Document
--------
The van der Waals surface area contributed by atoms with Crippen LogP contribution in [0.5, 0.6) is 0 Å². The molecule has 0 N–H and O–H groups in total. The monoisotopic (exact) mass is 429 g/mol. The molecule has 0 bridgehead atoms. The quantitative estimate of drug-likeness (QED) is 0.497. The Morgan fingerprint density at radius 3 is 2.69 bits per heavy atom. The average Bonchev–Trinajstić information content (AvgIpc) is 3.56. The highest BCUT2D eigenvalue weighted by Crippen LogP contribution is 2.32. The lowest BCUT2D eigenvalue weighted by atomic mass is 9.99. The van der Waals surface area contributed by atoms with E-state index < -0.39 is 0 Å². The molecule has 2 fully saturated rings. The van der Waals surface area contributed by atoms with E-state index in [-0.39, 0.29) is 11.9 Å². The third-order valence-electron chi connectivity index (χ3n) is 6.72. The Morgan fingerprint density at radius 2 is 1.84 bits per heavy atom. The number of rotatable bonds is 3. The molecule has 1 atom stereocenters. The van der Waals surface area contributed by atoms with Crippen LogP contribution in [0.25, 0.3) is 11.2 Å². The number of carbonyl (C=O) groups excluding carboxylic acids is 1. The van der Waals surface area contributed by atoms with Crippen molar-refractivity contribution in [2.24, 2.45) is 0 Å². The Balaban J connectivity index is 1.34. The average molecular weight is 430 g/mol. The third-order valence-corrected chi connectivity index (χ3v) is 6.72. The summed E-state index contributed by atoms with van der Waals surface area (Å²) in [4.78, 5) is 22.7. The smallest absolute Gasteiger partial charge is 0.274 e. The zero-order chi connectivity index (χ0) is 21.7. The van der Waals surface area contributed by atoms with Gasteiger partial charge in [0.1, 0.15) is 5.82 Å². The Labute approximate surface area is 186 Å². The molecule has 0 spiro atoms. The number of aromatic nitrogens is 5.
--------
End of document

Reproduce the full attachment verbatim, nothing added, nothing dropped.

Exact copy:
The van der Waals surface area contributed by atoms with Crippen LogP contribution in [0.5, 0.6) is 0 Å². The molecule has 0 N–H and O–H groups in total. The monoisotopic (exact) mass is 429 g/mol. The molecule has 0 bridgehead atoms. The quantitative estimate of drug-likeness (QED) is 0.497. The Morgan fingerprint density at radius 3 is 2.69 bits per heavy atom. The average Bonchev–Trinajstić information content (AvgIpc) is 3.56. The highest BCUT2D eigenvalue weighted by Crippen LogP contribution is 2.32. The lowest BCUT2D eigenvalue weighted by atomic mass is 9.99. The van der Waals surface area contributed by atoms with E-state index < -0.39 is 0 Å². The molecule has 2 fully saturated rings. The van der Waals surface area contributed by atoms with E-state index in [-0.39, 0.29) is 11.9 Å². The third-order valence-electron chi connectivity index (χ3n) is 6.72. The Morgan fingerprint density at radius 2 is 1.84 bits per heavy atom. The number of rotatable bonds is 3. The molecule has 1 atom stereocenters. The van der Waals surface area contributed by atoms with Crippen LogP contribution in [0.25, 0.3) is 11.2 Å². The number of carbonyl (C=O) groups excluding carboxylic acids is 1. The van der Waals surface area contributed by atoms with Crippen molar-refractivity contribution in [2.24, 2.45) is 0 Å². The Balaban J connectivity index is 1.34. The average molecular weight is 430 g/mol. The third-order valence-corrected chi connectivity index (χ3v) is 6.72. The summed E-state index contributed by atoms with van der Waals surface area (Å²) in [4.78, 5) is 22.7. The smallest absolute Gasteiger partial charge is 0.274 e. The zero-order chi connectivity index (χ0) is 21.7. The van der Waals surface area contributed by atoms with Gasteiger partial charge in [0.1, 0.15) is 5.82 Å². The Labute approximate surface area is 186 Å². The molecule has 0 spiro atoms. The number of aromatic nitrogens is 5.